Tuesday, March 9, 2010

Two popular hypotheses have been used to explain the addictive nature of nicotine in cigarette smokers: 1) a rapid brain nicotine accumulation during smoking and/or 2) puff-associated spikes in brain nicotine concentration.  Researchers from Duke University Medical Center and Wake Forest University School of Medicine set out to address these hypotheses by investigating the dynamics of nicotine accumulation in a smoker’s brain during actual cigarette smoking using positron emission tomography (PET) with 3-s temporal resolution and C-nicotine loaded cigarettes.  Published online yesterday in the Early Edition of Proceedings of the National Academy of Sciences, the results of the study suggest that puff-associated spikes in brain nicotine concentration do not and could not exist during habitual cigarette smoking.  Brain nicotine concentration steadily increases during smoking, producing one spike in brain nicotine associated with smoking of an entire cigarette.  Furthermore, dependent smokers have a slower process of brain nicotine accumulation than nondependent smokers because they have slower nicotine washout from the lungs.  For this reason, researcher said, more rapid brain nicotine accumulation alone is not sufficient to maintain a dependency on cigarette smoking.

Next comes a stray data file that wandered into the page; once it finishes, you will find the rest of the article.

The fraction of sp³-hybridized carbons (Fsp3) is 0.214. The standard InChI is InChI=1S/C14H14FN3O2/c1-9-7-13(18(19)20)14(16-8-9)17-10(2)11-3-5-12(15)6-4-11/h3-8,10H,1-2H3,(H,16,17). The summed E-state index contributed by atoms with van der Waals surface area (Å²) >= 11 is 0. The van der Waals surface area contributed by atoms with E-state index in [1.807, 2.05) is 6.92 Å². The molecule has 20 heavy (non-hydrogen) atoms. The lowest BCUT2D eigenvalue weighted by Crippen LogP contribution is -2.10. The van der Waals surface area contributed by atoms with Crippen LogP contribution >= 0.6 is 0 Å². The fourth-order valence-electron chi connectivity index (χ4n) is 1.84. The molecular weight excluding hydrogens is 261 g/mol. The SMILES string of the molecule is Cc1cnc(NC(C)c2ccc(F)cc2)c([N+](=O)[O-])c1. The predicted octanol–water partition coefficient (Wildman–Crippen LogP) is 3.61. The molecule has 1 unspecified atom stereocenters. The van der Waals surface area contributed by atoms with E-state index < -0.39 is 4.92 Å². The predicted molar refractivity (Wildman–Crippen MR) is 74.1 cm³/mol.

Researchers noted that even without discrete puff-associated spikes, the rapid brain accumulation of nicotine (which starts about seven seconds after inhalation), may be a factor leading to the relatively high addictiveness of cigarettes when compared to other forms of nicotine administration such as nicotine patches and gum.  Because understanding the mechanisms that underlie nicotine dependence in cigarette smokers is crucial to developing improved strategies to help with smoking cessation, it is important that further research is done to unveil the specific role of the rate of brain nicotine accumulation in controlling smoking behavior.

Brandi Robinson
Program Associate, Partnership for Prevention


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